My first attempt at a lead into this topic retold a story about the different leadership styles between the Japanese and American naval commanders at the Battle of Midway in 1942. Luckily for me, I asked my wife for some feedback and she was blunt; ‘most women are not interested in military history and you’ll have lost them before they get half-way through the first paragraph!’
So I quickly googled ‘women’s leadership stories’ and came across a business insider piece of research on ‘Why women are better leaders’. And it makes for interesting reading indeed: http://www.businessinsider.com/study-women-are-better-leaders-2014-1
When they looked at the competency of ‘practicing self-development’, it seems that women over the age of 40 maintain the habit of asking for feedback and taking action to improve, whereas men assume that they are doing fine and don’t really need much feedback. The look on my wife’s face at this point said everything!
The study finds that as women mature they are perceived as more effective at leadership than their male counterparts. The top 5 leadership competencies where women are more effective than men are the following:
- takes initiative
- displays high integrity and honesty
- drives for results
- practices self-development
- develops others.
Contrary to the stereo-types, the top 3 competencies above are not those nurturing qualities often cited as reasons why women are better leaders than men. When they looked at the competency of ‘practicing self-development’, it seems that women over the age of 40 maintain the habit of asking for feedback and taking action to improve, whereas men assume that they are doing fine and don’t really need much feedback. The look on my wife’s face at this point said everything!
Men scored higher on only 2 out of 16 competencies, ‘develops strategic perspective’ and ‘technical or professional expertise’.
Demonstrating your leadership potential in this brave new world
So, how can women start to demonstrate the leadership potential and promise that this study proves undeniably that they have?
We know that leadership itself is a resource which has to be used wisely and focused on the high-value activities of motivating and developing staff and understanding the opportunities in the market. In this first instalment, here is a list of top tips to help you make a start to ‘lead, before you are a leader’:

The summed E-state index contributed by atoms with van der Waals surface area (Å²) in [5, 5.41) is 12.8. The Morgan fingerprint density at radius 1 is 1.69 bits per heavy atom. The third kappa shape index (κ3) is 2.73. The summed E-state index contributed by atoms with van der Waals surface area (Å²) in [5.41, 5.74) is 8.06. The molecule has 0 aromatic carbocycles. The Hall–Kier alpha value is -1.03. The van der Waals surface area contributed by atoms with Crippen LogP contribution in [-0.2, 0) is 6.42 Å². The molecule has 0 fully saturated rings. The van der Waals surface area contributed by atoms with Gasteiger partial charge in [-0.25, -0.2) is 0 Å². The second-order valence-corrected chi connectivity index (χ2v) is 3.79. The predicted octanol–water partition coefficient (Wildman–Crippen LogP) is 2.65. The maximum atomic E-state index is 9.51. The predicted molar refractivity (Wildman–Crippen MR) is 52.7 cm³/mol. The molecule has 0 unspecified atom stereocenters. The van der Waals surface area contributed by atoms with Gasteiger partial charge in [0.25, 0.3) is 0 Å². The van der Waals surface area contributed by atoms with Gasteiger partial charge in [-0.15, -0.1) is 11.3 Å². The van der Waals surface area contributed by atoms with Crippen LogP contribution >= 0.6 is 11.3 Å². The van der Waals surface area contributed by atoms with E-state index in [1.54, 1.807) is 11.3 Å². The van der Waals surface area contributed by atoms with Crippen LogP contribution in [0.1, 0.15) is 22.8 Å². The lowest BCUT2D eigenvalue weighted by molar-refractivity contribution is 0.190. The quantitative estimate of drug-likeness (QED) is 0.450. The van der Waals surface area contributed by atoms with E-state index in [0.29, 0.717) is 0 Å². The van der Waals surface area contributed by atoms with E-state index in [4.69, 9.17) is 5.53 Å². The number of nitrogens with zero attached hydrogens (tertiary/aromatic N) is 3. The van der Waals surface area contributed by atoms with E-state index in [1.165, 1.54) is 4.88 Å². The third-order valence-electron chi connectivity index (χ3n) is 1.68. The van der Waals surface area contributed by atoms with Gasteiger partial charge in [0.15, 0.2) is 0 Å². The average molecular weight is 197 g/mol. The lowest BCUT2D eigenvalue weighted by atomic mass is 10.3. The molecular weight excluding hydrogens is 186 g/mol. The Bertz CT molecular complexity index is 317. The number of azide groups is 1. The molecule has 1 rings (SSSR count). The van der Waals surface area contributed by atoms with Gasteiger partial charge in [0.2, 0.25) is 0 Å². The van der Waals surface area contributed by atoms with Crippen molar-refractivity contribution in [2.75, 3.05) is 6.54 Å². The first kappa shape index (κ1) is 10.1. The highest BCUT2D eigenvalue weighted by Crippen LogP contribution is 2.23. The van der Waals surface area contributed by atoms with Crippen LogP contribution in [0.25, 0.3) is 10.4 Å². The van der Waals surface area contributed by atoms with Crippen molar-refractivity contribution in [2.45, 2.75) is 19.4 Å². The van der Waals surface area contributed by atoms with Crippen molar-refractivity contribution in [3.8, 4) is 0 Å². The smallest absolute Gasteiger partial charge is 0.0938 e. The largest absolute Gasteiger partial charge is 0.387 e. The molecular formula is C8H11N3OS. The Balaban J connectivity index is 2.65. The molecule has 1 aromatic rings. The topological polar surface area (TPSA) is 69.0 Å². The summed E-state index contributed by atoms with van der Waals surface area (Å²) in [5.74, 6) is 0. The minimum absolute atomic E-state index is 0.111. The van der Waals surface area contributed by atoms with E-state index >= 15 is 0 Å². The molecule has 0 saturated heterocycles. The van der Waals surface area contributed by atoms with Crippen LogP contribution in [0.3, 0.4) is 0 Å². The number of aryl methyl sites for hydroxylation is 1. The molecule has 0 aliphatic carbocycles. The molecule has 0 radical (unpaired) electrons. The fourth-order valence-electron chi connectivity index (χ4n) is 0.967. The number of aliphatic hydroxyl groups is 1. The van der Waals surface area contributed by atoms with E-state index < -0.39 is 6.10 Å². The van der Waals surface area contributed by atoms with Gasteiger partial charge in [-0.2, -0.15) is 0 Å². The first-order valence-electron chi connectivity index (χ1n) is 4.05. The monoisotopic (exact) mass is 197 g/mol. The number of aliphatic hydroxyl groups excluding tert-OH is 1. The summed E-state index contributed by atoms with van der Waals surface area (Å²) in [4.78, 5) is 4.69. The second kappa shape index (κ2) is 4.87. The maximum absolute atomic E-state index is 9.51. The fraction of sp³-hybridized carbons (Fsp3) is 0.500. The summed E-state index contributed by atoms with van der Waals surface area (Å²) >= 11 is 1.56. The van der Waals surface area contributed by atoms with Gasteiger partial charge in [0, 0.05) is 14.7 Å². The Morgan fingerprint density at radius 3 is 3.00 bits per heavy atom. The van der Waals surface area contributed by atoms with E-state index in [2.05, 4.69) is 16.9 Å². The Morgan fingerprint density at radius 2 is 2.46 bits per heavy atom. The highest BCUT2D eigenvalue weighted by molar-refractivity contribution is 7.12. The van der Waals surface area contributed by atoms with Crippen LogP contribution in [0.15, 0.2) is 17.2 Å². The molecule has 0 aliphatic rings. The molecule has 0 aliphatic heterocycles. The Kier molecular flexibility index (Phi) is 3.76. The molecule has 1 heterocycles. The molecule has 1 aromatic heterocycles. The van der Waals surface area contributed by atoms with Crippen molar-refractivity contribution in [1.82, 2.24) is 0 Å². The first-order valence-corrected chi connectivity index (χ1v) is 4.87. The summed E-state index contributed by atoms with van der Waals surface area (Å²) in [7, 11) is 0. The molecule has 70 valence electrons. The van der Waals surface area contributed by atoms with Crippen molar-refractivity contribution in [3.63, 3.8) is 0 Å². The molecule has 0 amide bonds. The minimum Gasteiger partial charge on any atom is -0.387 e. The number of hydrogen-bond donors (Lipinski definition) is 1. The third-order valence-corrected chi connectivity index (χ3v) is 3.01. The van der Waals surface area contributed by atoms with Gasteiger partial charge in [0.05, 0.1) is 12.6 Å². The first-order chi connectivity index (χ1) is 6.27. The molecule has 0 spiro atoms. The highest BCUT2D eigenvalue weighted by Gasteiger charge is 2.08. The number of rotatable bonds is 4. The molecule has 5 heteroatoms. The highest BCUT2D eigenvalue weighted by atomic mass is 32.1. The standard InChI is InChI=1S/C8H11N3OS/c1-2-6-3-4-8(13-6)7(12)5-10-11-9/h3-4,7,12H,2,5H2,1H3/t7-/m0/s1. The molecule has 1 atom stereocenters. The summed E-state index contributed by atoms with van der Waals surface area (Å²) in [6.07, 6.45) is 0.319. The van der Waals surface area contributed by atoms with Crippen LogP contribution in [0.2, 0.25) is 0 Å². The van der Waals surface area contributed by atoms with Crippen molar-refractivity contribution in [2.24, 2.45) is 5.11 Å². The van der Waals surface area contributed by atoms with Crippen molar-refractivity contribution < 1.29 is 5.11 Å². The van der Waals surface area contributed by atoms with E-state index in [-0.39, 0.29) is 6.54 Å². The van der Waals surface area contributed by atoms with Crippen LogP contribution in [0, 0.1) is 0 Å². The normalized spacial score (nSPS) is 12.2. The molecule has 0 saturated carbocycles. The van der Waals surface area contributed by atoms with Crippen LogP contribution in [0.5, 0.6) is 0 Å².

- In whatever role you find yourself, do a great job to stand out from the crowd! I know it’s obvious, but it continues to be really important.
- Devote the time and energy to build relationships on trust, honesty and a common understanding. Cast your net wide and build relationships with people across the business and at all levels. This takes time, but you will reap the rewards in terms of understanding the business, influencing people to support what you are trying to achieve and understanding what opportunities are out there. Leadership is not about an individual at all, it is about the relationship between leaders and the led.
- Develop your people skills and ability to manage people, and start with your ability to manage upwards. Sometimes, this involves being honest about bad news.
- Impress your boss by doing a great job, delivering the key things she/he wants or needs you to deliver and by going that extra mile and anticipating what they need before they ask for it.
- Take ownership of your career and for the work that needs to be done and take on more responsibility – you want to be seen as someone who knows what they want, is willing to work hard to make a contribution and do whatever needs to be done to help the business, department or team.
- Be outcome orientated, set yourself goals and plan out how you are going to achieve them.
- Become an expert and preferably in something you enjoy doing!
- Once you start to get more responsibility, delegate in a way that is also helping others to develop – remember the 80:20 rule and try to discern what are the critical activities that you should be spending that all-important 20% of your effort on, to get the big 80% results in terms of achieving your goals!
In Part II, we will look at how you develop your leadership skills and trust you will become the leader you want to be, when the time is right.
Lyndon Price is Director at Performing People, a people performance and training consultancy. He has over 20 years’ experience of managing teams as a management consultant and interim project manager, specialising in financial services, is married and has two daughters. He is a qualified NLP (Neuro-Linguistic Programming) trainer and a member of the Association of NLP.